Wednesday, 4 September 2013

A WW Foodie guide to Mull, Tobermory and the eating of seafood

Although it may already be receding into a happy haze of whisky and sea squalls, I did want to spend a little bit of time regaling you as to our recent trip to Scotland, not least because it is a part of the world that I have really started to fall in love with over the past few years.

We have been visiting Ardnamurchan, the most westerly point of the British mainland, since 2009 and every year we have made the ferry trip across to Mull.  This year we decided to base ourselves on the island itself. 

Mull is not a big island.  It may well be the second largest of the Inner Hebrides after Skye (thank you, Wiki) but you can still cover it pretty comprehensively in the course of a week.  It is, however, an extremely beautiful one and, with a population of less than 3000, vast swathes of it are empty.  The landscape is quite stunning – great, rolling, verdant hills stitched through with areas of dense woodland and bright strips of sea appearing on the horizon round every corner.  It is rich in wildlife; we treated ourselves to an organised tour and in the course of a single day saw a family of white tailed eagles, a pair of otters and a basking shark – not to mention seals, buzzards and even a horny toad.  It is also (and this, of course, may be why it so dear to our hearts) rich in fabulous seafood – fishing being historically one of the island’s main income sources.
Views of Mull
It is not a place to go if you crave glamour and nightlife.  It is a place to go if you enjoy walking and sitting staring out to sea.  There is also culture to be found: theatre, an arts centre and even an artist's community based around the village of Dervaig.  One of their projects is the Calgary Art in Nature walk, where sculptures are scattered throughout the wooded path down to Calgary Bay.

Calgary Art in Nature
We based ourselves just outside Tobermory, which is the island’s capital and home to a quarter of the residents.  Tobermory is quite ridiculously picturesque.  It was the setting for a mid naughties children’s’ programme called Balamory and quite understandably so – with its row of brightly coloured buildings and sweeping, bay side street it looks as if it has fallen out of a storybook.  The main problem (if it can be called such) with Tobermory is that pretty much every other person you meet is a tourist and if, like us, you go towards the end of the season, the locals are becoming somewhat frayed.  Having lived in York for many years I can sympathise.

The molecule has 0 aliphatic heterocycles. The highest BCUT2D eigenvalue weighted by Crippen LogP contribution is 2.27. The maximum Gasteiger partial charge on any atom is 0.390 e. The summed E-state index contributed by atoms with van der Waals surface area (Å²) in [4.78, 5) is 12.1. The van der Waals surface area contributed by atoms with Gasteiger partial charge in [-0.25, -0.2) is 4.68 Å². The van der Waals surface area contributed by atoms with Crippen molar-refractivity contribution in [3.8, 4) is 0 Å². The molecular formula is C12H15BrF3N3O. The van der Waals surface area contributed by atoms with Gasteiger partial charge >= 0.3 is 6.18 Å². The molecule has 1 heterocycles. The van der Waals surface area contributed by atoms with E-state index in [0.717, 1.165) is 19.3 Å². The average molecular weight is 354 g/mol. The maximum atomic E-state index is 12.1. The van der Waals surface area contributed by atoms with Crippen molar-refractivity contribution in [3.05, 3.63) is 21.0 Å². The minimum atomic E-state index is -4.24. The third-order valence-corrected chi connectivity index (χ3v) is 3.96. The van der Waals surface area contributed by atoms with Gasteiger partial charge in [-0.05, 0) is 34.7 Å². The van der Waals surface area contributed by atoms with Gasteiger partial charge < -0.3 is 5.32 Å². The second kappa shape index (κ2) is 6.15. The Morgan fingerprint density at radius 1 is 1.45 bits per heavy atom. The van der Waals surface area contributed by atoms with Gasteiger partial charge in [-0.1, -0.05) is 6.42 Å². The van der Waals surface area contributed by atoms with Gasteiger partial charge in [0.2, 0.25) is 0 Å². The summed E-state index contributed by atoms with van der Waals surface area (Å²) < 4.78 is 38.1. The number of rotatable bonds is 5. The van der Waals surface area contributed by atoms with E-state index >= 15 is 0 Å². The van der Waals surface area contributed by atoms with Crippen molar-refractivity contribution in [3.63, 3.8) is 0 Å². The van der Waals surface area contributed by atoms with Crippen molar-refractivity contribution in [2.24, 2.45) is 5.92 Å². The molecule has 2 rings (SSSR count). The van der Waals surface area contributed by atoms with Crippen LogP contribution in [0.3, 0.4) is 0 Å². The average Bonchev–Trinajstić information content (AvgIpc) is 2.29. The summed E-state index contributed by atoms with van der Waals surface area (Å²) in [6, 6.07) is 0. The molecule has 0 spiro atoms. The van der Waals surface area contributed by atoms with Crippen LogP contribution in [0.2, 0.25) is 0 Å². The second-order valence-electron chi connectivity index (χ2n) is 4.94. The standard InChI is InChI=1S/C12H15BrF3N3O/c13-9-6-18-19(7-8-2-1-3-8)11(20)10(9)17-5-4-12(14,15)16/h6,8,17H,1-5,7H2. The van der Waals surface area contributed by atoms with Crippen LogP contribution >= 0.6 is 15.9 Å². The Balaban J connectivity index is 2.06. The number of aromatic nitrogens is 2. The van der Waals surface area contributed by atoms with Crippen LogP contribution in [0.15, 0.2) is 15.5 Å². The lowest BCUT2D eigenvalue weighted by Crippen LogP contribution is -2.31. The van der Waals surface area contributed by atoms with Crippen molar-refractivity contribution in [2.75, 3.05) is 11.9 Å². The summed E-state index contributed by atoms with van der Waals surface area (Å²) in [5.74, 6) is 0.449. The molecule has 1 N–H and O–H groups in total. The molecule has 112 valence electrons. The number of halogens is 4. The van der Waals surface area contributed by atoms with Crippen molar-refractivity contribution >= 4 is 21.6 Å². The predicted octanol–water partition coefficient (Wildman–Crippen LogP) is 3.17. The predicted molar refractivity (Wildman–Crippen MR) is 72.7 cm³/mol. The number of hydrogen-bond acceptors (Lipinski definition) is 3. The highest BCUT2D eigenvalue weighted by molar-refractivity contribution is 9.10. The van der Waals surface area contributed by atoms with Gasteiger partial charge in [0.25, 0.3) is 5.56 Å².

Isn't it lovely?  There is not a lot to Tobermory...the main road is pretty much it, and it is generally geared towards the tourist market being primarily pubs, cafes and crafty type establishments.  There is a very nice chocolate shop and a deli that sells Mull cheddar. Tobermory also boasts its own whisky distillery, pottery and handmade soap shop.  And, let us not forget, Tobermory Cat who spends most of his time suffering tourists, posing for postcards and maintaining his Facebook and Twitter accounts.

Tobermory Cat
If you stay self catering in Tobermory you should not expect to be able to purchase more than the basics once you are in situ.  There is a Co-op supermarket which can provide milk and tins, a nice deli and bakery and a fishmonger located just outside of the main town, but little else that we located.  This is not a major problem given that there at least three very nice places to eat.

The first, CafĂ© Fish, I have written about before.  It has been voted the top fish restaurant in the entire country by the Good Food Guide and that is mainly because it sources amazing produce and then cooks it with a sensitive but unerring touch.

The biggest razor clams you ever did see
Langoustines and squat lobsters
Our new discovery this year was MacGoghan’s, a pub cum restaurant located on the far end of the main street.  It is undoubtedly pub food but very, very good – D had a steak with scallops in a creamy paprika sauce.  These were not only ingredients of spectacular quality but the dish was also cooked incredibly well.  Surf and turf par excellence.

Tobermory steak: topped with scallops and a creamy paprika sauce
And of course, the fish and chip van seems to be something of a Tobermory institution.  We had our first taste of deep fried scallops this year and the combination of the sweet, dense flesh, perfectly cooked within its crispy batter was an utter revelation.  I covered mine in ketchup much to D’s disgust.

Fish, chips and deep fried scallops.  With ketchup.
If I say that no sooner had we got home then we started planning our next trip up there it will perhaps express how hard we have fallen for the West of Scotland.  As holidays go, this one was pretty much perfect.  And the fact that it ended with D asking me to move in with him come the beginning of October means that Mull will always hold a very special place in my heart as the location where a marriage was finally mended.

A collage of greed...


  1. Oh, what a fabulous holiday and such a perfect ending - so so happy for you! Xxxx

  2. Oh! I almost cried- I am SO happy for you! Glad he came to his senses. And Mull sounds wonderful.


  3. You cheeky mare....saving that little piece of news til the end!! Definitely a few tears in my eyes. I'm very happy for you both and very impressed how hard you've worked at it.

    Big hugs....L x

  4. Oh that's wonderful! Follow your blog and have commented a couple of times. So happy for you. X

  5. Amazing... and your twist at the end is just fantastic. So happy for you x

  6. VW Tobermory Cat

  7. Wow! Everything looks so amazing. I've never tried razor clams before but they are on my list as are deep fried scallops, my mouth is watering just thinking about them!